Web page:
I never saw anything funnier than Enter Laughing. The situations are hilarious, the songs are witty, and the cast is out of sight perfect. If you enjoy laughing, really, you have to see this. It has only one “message”: the life-affirming power of pure fun.
Set in the 1930’s and based on Carl Reiner’s semi-autobiographical novel, Enter Laughing tells the story of David Kolowitz, a boy from the Bronx who aspires to be an actor against the wishes of his over-protective parents who are plotting his career as a pharmacist, “almost a doctor”. Kolowitz, who’s given to fantasizing success and seeing his name in lights, is played by Josh Grisetti , a major talent and — it’s easy to see from this show — a star in the making: he sings, he dances, he acts, and he is so funny. David in the play, however, not only lacks talent but generally hasn’t a clue, yet somehow bumbles through to an onstage debut, bounding from stage fright to worldly pronouncements in the voice of Ronald Coleman.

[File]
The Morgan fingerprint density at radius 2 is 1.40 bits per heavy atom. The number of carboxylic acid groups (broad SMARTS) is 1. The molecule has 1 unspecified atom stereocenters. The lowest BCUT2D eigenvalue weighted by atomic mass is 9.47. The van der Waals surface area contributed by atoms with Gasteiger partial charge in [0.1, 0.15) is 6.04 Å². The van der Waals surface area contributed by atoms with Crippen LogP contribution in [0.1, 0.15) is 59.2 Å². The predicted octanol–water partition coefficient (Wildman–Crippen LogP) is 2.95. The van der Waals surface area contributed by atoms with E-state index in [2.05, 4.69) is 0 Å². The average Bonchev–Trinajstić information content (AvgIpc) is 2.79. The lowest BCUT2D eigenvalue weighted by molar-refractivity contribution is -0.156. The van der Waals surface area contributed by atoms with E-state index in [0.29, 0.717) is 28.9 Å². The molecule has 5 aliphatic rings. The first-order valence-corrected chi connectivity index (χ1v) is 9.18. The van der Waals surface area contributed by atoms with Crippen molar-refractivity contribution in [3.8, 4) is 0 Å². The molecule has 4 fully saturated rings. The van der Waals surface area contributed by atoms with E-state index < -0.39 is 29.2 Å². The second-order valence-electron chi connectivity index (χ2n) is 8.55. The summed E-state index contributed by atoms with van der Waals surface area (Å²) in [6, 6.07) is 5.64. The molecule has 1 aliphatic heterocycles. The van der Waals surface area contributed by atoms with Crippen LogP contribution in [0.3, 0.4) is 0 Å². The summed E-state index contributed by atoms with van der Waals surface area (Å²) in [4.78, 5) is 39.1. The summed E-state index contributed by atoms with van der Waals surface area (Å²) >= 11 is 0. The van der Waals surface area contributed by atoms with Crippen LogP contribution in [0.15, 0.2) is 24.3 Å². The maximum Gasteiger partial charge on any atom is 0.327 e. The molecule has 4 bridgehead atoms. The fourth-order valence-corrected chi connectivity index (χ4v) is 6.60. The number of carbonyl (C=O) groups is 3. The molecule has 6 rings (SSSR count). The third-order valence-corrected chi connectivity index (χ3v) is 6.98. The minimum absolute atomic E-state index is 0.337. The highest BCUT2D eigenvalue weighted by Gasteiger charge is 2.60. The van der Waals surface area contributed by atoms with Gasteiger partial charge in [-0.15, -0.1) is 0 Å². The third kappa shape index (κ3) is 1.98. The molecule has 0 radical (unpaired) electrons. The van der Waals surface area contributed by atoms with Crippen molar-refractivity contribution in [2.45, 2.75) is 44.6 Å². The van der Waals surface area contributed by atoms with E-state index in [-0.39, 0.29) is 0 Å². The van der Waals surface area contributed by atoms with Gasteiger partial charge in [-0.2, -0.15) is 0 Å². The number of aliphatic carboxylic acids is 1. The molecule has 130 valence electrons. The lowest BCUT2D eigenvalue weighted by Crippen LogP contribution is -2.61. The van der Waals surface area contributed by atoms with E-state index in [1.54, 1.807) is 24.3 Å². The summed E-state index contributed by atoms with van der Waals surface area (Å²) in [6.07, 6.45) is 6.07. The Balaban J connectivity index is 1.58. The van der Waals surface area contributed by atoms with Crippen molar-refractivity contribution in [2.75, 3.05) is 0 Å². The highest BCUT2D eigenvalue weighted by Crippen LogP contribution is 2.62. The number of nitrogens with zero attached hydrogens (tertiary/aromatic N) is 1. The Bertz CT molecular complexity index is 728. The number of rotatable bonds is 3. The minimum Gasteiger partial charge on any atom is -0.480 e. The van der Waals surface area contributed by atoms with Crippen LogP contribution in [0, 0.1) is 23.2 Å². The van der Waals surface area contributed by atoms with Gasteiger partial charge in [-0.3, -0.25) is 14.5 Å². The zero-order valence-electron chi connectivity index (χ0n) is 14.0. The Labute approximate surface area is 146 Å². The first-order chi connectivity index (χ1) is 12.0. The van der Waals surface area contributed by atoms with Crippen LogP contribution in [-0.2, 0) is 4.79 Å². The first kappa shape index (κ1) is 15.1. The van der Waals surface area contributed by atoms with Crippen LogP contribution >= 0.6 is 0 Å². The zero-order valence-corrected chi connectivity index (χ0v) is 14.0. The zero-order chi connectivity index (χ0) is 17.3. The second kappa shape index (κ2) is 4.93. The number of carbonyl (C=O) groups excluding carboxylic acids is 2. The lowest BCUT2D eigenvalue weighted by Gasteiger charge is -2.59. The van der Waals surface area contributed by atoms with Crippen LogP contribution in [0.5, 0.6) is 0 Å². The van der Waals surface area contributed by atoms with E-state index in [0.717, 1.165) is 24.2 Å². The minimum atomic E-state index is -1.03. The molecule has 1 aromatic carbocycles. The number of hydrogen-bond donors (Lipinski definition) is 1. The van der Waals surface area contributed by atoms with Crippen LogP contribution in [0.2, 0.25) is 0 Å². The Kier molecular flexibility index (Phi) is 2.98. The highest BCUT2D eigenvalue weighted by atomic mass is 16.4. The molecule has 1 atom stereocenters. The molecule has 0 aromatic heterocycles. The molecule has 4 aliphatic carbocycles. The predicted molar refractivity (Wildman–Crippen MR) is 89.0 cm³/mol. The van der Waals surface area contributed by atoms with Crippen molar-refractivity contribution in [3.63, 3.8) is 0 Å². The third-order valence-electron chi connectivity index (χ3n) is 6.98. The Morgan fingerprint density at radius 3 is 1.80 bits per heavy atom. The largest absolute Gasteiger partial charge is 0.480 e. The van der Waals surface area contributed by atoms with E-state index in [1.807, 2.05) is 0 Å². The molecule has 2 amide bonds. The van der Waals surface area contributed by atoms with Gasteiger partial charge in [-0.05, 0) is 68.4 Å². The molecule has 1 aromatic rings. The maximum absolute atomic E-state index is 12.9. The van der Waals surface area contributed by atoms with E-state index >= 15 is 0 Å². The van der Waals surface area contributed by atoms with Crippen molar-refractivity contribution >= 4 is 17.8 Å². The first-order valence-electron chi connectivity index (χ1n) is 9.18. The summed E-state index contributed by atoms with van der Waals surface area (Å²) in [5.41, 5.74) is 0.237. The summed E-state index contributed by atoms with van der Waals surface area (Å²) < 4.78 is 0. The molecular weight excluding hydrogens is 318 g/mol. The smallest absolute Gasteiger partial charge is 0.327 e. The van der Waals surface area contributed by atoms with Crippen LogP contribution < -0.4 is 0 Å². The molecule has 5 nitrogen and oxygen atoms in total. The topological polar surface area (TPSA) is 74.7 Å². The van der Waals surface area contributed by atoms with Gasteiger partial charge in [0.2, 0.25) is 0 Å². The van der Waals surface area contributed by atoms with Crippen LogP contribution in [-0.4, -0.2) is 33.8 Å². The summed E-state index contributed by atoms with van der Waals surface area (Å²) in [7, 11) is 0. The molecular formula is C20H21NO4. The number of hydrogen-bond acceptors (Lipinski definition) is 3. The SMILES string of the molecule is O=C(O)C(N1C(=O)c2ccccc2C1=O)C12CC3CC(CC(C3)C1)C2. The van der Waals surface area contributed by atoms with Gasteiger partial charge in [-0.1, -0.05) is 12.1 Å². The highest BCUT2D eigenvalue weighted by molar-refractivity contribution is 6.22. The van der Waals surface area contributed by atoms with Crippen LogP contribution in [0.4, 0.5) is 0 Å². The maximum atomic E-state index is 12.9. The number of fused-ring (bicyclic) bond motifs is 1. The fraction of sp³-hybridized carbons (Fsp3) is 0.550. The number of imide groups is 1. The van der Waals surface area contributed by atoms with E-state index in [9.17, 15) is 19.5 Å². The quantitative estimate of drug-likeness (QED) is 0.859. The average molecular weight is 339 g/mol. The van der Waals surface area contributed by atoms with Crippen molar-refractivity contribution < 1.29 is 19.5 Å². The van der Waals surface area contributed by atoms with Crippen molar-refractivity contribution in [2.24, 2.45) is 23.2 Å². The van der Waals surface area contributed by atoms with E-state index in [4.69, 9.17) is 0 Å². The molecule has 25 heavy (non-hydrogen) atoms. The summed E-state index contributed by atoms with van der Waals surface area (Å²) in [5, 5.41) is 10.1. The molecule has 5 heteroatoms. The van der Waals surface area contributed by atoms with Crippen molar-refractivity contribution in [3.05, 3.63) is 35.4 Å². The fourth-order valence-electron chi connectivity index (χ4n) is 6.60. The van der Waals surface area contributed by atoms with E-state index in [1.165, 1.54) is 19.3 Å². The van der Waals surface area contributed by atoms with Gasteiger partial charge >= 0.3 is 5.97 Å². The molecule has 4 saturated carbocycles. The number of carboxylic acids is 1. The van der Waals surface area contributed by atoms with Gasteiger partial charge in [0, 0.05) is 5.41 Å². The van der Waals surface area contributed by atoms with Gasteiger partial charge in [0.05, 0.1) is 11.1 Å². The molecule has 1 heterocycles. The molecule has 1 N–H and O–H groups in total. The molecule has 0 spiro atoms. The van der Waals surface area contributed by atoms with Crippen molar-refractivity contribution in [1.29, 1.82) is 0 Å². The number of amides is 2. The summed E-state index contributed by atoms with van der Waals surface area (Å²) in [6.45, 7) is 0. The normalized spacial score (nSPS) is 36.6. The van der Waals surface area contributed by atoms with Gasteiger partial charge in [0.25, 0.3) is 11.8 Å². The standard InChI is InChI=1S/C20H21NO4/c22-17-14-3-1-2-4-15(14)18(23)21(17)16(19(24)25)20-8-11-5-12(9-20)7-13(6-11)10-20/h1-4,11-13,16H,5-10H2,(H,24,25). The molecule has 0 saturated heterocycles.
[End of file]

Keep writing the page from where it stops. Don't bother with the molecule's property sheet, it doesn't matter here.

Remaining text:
He gets to kiss the girl, too, the show-girl gorgeous Kate Schindle playing Angela Marlowe, who delivers the tongue-in-cheek torch song, “The Man I Can Love,” with the absolute seriousness of true comedy from atop a piano, her feet entangled with the keys — one of many show stoppers. She has a liberated, to say nothing of open minded, view of the man she can love.
Richard Kind, surely one of the funniest men alive today (the others being Josh Grisetti and Geoffrey Rush) plays the theater impresario Harrison Marlowe, Angela’s father, with a combination of takes, timing, dead pan, and rational/nutty thought processes that’s delicious. He’s fascinating — I could watch him forever. I’d urge you to see this show if only to hear how he answers the phone as David’s butler when Greta Garbo calls (“The Butler’s Song”).
The singing and dancing of the two old guys in the play, David’s boss in the machine shop and his father, in their dual number, “Hot Cha Cha”, is another — touching — show stopper.
And so it goes … hilarity after hilarity … witty song after song … and just when you’re feeling a little sorry it’s over too soon, Grisetti comes up with one more gift — his bow — so you can Leave Laughing.
Enter Laughing plays at Bay Street Theatre in Sag Harbor, Long Island, through September 4.